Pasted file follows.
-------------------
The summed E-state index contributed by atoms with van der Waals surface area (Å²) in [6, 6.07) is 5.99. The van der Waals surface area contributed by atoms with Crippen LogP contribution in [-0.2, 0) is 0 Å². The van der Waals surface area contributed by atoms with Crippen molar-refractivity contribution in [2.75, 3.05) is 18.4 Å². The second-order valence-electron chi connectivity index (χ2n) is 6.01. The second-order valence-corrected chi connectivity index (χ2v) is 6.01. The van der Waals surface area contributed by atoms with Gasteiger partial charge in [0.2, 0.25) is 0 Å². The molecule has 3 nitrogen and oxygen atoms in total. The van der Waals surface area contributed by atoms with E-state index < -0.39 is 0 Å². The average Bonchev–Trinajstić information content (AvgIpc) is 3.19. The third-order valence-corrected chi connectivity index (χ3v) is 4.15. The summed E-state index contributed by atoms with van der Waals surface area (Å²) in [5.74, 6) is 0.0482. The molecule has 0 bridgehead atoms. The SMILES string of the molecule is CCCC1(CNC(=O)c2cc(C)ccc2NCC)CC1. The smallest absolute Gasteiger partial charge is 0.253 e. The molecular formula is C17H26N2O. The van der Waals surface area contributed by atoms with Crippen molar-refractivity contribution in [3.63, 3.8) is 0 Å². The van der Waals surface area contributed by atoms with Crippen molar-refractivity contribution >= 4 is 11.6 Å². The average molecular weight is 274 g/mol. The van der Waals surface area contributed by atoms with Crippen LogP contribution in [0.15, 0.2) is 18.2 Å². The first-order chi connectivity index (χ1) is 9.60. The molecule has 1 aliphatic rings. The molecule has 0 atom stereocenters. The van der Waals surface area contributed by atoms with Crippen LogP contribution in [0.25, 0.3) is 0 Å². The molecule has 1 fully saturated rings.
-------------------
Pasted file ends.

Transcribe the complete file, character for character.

The summed E-state index contributed by atoms with van der Waals surface area (Å²) in [6, 6.07) is 5.99. The van der Waals surface area contributed by atoms with Crippen LogP contribution in [-0.2, 0) is 0 Å². The van der Waals surface area contributed by atoms with Crippen molar-refractivity contribution in [2.75, 3.05) is 18.4 Å². The second-order valence-electron chi connectivity index (χ2n) is 6.01. The second-order valence-corrected chi connectivity index (χ2v) is 6.01. The van der Waals surface area contributed by atoms with Gasteiger partial charge in [0.2, 0.25) is 0 Å². The molecule has 3 nitrogen and oxygen atoms in total. The van der Waals surface area contributed by atoms with E-state index < -0.39 is 0 Å². The average Bonchev–Trinajstić information content (AvgIpc) is 3.19. The third-order valence-corrected chi connectivity index (χ3v) is 4.15. The summed E-state index contributed by atoms with van der Waals surface area (Å²) in [5.74, 6) is 0.0482. The molecule has 0 bridgehead atoms. The SMILES string of the molecule is CCCC1(CNC(=O)c2cc(C)ccc2NCC)CC1. The smallest absolute Gasteiger partial charge is 0.253 e. The molecular formula is C17H26N2O. The van der Waals surface area contributed by atoms with Crippen molar-refractivity contribution in [3.63, 3.8) is 0 Å². The van der Waals surface area contributed by atoms with Crippen molar-refractivity contribution >= 4 is 11.6 Å². The average molecular weight is 274 g/mol. The van der Waals surface area contributed by atoms with Crippen LogP contribution in [0.15, 0.2) is 18.2 Å². The first-order chi connectivity index (χ1) is 9.60. The molecule has 1 aliphatic rings. The molecule has 0 atom stereocenters. The van der Waals surface area contributed by atoms with Crippen LogP contribution in [0.25, 0.3) is 0 Å². The molecule has 1 fully saturated rings.